5. Under the ‘Security (Enhanced)’ category, make sure the ‘Enable Enhanced Security’ checkbox is selected to help with data protection and privacy.
  6. Under the ‘Trust Manager’ category we’d recommend you disable Acrobat’s ability to call external applications to handle non-PDF file attachments. So, after the ‘PDF File Attachments’ heading, make sure the ‘Allow opening of non-PDF file attachments with external applications’ checkbox is not ticked/selected.
  7. Then click on ‘OK’ to exit changing the preferences.

Adobe is working to address the security vulnerabilities in its products, so it’s vital to make sure you regularly check for updates to Adobe Reader, Adobe Flash and other Adobe applications. Turn on the automatic updates so that your Adobe software stays up-to-date.

Borrett adds, “And also don’t forget to install a complete security suite solution like AVG Internet Security that will provide you with total protection as you work, shop, bank and play games online.” 

AVG (AU/NZ) has a comprehensive range of security tips for home and business users on its web site at

About AVG (AU/NZ) Pty

Based in Melbourne, AVG (AU/NZ) Pty Ltd distributes the AVG range of Anti-Virus and Internet Security products in Australia, New Zealand and the South Pacific. AVG software solutions provide complete real-time protection against the malware, viruses, spam, spyware, adware, worms, Trojans, phishing and exploits used by cyber-criminals, hackers, scammers and identity thieves. AVG protects everything important and personal inside computers — documents, account details and passwords, music, photos and more — all while allowing users to work, bank, shop and play games online in safety. 

AVG provides outstanding technical solutions and exceptional value for consumers, small to medium business and enterprise clients. AVG delivers always-on, always up-to-date protection across desktop, and notebook PCs, plus file and e-mail servers in the home and at work in SMBs, corporations, government agencies and educational institutions.

Talk to Us

Siobhan MacDermott

AVG Technologies – Investor Relations


US Mobile: +1 415 299 2945

For more detailed information please contact:

Lloyd Borrett         AVG (AU/NZ)      03 9581 0807

Shuna Boyd         BoydPR      02 9418 8100

MYOB & Vista & Forms …

Today’s MYOB/Vista trick – logged onto my lapatop with a new user account that is NOT a domain administrator (trying to be all security conscious and the like).  Then MYOB v17 refused to see my custom forms (incidentally, the business fie is on a shared drive).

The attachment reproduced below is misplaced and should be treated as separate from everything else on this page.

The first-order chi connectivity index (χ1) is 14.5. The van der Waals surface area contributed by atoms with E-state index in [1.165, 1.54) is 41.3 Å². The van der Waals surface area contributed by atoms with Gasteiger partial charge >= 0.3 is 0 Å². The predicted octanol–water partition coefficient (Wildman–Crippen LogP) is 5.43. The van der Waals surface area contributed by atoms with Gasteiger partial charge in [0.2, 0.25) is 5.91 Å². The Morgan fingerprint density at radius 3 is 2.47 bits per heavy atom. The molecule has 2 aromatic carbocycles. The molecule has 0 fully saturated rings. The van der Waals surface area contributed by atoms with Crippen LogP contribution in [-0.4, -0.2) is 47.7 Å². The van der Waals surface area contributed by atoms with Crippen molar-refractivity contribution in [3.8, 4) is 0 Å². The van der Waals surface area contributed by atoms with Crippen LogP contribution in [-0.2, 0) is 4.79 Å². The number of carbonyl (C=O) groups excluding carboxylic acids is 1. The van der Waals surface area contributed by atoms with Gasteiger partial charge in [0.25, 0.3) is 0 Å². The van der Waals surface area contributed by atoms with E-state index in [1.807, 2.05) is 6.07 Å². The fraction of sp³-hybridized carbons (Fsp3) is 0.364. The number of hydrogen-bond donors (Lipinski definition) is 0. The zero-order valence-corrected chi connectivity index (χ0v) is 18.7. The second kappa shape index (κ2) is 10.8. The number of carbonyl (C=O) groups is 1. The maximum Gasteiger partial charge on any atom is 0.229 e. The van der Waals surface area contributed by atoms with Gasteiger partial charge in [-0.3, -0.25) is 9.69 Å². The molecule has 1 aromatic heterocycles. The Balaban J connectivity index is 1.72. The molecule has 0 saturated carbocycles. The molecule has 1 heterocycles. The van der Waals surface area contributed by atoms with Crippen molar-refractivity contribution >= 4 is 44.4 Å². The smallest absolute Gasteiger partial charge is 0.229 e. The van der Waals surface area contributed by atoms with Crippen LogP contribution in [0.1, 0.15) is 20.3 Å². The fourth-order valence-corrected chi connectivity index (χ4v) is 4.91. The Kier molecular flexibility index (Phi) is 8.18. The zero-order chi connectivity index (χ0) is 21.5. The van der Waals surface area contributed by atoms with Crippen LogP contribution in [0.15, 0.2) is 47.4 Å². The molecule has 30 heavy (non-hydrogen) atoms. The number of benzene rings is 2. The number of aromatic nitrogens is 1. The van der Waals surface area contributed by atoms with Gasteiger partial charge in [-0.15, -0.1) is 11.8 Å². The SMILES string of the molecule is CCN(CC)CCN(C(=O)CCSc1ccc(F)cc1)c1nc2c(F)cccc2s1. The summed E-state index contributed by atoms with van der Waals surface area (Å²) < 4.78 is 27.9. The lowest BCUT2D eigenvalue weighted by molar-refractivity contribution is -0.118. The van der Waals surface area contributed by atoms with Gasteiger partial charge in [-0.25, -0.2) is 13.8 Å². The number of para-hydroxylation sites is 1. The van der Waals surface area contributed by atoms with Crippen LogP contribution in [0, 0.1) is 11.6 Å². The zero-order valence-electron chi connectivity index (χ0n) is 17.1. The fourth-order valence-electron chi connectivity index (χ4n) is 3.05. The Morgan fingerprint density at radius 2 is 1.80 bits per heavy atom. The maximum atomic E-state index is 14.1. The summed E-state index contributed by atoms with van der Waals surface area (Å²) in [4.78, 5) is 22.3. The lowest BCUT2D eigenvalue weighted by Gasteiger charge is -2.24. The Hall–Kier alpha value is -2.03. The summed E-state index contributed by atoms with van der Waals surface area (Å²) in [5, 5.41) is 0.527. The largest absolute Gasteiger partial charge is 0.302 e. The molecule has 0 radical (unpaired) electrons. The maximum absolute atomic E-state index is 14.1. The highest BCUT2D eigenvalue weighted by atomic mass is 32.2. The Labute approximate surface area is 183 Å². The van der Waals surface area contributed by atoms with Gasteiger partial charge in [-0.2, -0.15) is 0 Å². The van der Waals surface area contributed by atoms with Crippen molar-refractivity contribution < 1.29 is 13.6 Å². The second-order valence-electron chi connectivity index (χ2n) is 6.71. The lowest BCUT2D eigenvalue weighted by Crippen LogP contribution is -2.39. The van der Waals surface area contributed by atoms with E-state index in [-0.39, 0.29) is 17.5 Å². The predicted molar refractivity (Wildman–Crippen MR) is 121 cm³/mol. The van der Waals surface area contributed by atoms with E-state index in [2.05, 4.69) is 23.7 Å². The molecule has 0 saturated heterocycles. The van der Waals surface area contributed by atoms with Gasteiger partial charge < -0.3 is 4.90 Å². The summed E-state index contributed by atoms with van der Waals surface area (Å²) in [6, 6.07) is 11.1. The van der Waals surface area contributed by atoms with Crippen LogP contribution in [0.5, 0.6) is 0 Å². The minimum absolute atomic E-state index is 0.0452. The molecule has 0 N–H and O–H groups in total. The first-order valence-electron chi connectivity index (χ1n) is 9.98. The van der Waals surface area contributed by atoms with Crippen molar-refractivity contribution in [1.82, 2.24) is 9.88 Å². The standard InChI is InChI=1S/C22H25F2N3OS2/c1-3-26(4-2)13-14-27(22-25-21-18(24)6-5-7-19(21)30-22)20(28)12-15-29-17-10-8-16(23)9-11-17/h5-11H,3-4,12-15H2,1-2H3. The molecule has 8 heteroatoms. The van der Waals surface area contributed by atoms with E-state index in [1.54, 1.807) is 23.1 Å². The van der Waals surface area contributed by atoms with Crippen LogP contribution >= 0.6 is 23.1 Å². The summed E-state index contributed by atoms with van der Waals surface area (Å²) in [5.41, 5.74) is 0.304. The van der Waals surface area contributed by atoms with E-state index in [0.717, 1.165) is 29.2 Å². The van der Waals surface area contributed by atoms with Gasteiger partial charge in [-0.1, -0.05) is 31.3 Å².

Log on as the old, domain admin user – no problem.

Turned out to be file security (surprise).  By default, the local Users group (which contains the Domain Users group) does not give full control or modify access to the Forms directory and files.  Change this to allow full control to the forms, and hey presto, my non-domain admin user is now accessing branded invoices in MYOB once again!


Messaging, instantly.

Once upon a time, internet chat rooms were pages of text that you had to ‘refresh’ to see a new message, and anyone could intrude on.  Fast forward to today, and instant messaging gives us our own private chat rooms (or are they private?) with only the people we want to communicate with (if we select the right settings).  There are many pros and cons of instant messaging, and I for one am a believer that it can benefit businesses, if done properly (i.e. securely).

My main gripe about the likes of MSN Messenger (or Live Messenger, as the latest version is called), is that because it is a free Microsoft product, it’s damn hard to get any help from Microsoft if it doesn’t work.  Case in point are recurring sign in problems with errors like “the service is temporarily unavailable” when we damn well know it’s not.  These are frustrating for the resident teenagers of the household, not to mention the growing number of businesses that are now relying on this medium for communication with staff and customers.  Sign in error 8004888d alone will return over 4,000 results in Google, many of them being forum posts with multiple people experiencing the same problem and looking for an answer.